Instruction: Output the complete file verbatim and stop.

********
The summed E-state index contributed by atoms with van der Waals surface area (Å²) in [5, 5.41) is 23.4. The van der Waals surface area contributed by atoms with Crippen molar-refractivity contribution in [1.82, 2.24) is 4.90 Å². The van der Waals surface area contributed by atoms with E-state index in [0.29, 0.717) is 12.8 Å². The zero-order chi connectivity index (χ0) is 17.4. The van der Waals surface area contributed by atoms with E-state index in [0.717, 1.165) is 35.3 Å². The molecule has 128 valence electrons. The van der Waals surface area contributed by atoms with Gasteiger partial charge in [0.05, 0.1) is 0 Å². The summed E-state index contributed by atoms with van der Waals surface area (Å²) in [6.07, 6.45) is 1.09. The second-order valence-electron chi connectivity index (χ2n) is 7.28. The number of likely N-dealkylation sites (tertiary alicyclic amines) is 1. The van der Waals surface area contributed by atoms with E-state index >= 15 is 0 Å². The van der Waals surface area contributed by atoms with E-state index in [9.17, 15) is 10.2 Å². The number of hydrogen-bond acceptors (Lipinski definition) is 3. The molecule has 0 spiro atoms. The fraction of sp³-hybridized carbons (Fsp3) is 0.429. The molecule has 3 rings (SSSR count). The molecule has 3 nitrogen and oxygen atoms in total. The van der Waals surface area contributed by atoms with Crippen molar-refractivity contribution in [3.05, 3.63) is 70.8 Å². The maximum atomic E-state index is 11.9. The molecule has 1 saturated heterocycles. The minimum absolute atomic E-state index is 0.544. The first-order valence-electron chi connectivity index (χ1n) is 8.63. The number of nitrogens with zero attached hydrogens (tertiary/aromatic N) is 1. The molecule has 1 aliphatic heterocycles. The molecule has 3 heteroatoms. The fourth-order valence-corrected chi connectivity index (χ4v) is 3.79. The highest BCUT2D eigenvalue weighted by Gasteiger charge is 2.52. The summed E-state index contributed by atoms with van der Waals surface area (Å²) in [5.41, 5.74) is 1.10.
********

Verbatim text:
The summed E-state index contributed by atoms with van der Waals surface area (Å²) in [5, 5.41) is 23.4. The van der Waals surface area contributed by atoms with Crippen molar-refractivity contribution in [1.82, 2.24) is 4.90 Å². The van der Waals surface area contributed by atoms with E-state index in [0.29, 0.717) is 12.8 Å². The zero-order chi connectivity index (χ0) is 17.4. The van der Waals surface area contributed by atoms with E-state index in [0.717, 1.165) is 35.3 Å². The molecule has 128 valence electrons. The van der Waals surface area contributed by atoms with Gasteiger partial charge in [0.05, 0.1) is 0 Å². The summed E-state index contributed by atoms with van der Waals surface area (Å²) in [6.07, 6.45) is 1.09. The second-order valence-electron chi connectivity index (χ2n) is 7.28. The number of likely N-dealkylation sites (tertiary alicyclic amines) is 1. The van der Waals surface area contributed by atoms with E-state index >= 15 is 0 Å². The van der Waals surface area contributed by atoms with E-state index in [9.17, 15) is 10.2 Å². The number of hydrogen-bond acceptors (Lipinski definition) is 3. The molecule has 0 spiro atoms. The fraction of sp³-hybridized carbons (Fsp3) is 0.429. The molecule has 3 rings (SSSR count). The molecule has 3 nitrogen and oxygen atoms in total. The van der Waals surface area contributed by atoms with Crippen molar-refractivity contribution in [3.05, 3.63) is 70.8 Å². The maximum atomic E-state index is 11.9. The molecule has 1 saturated heterocycles. The minimum absolute atomic E-state index is 0.544. The first-order valence-electron chi connectivity index (χ1n) is 8.63. The number of nitrogens with zero attached hydrogens (tertiary/aromatic N) is 1. The molecule has 1 aliphatic heterocycles. The molecule has 3 heteroatoms. The fourth-order valence-corrected chi connectivity index (χ4v) is 3.79. The highest BCUT2D eigenvalue weighted by Gasteiger charge is 2.52. The summed E-state index contributed by atoms with van der Waals surface area (Å²) in [5.41, 5.74) is 1.10.